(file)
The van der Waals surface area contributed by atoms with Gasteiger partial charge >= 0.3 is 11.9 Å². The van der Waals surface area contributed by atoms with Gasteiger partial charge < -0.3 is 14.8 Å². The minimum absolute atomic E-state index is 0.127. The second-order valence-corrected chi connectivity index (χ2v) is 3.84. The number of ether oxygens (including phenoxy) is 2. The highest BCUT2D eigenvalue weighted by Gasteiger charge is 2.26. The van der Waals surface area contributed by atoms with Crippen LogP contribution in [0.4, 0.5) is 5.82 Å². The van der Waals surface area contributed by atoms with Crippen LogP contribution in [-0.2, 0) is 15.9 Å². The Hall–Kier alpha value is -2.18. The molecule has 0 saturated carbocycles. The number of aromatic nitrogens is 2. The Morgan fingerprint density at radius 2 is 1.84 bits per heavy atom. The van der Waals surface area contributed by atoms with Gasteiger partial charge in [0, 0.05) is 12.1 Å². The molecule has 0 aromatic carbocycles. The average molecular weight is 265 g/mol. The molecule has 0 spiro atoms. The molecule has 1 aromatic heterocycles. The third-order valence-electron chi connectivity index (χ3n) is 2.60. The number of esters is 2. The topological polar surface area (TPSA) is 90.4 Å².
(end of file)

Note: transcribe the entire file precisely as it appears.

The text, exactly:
The van der Waals surface area contributed by atoms with Gasteiger partial charge >= 0.3 is 11.9 Å². The van der Waals surface area contributed by atoms with Gasteiger partial charge < -0.3 is 14.8 Å². The minimum absolute atomic E-state index is 0.127. The second-order valence-corrected chi connectivity index (χ2v) is 3.84. The number of ether oxygens (including phenoxy) is 2. The highest BCUT2D eigenvalue weighted by Gasteiger charge is 2.26. The van der Waals surface area contributed by atoms with Crippen LogP contribution in [0.4, 0.5) is 5.82 Å². The van der Waals surface area contributed by atoms with Crippen LogP contribution in [-0.2, 0) is 15.9 Å². The Hall–Kier alpha value is -2.18. The molecule has 0 saturated carbocycles. The number of aromatic nitrogens is 2. The Morgan fingerprint density at radius 2 is 1.84 bits per heavy atom. The van der Waals surface area contributed by atoms with Gasteiger partial charge in [0, 0.05) is 12.1 Å². The molecule has 0 aromatic carbocycles. The average molecular weight is 265 g/mol. The molecule has 0 spiro atoms. The molecule has 1 aromatic heterocycles. The third-order valence-electron chi connectivity index (χ3n) is 2.60. The number of esters is 2. The topological polar surface area (TPSA) is 90.4 Å².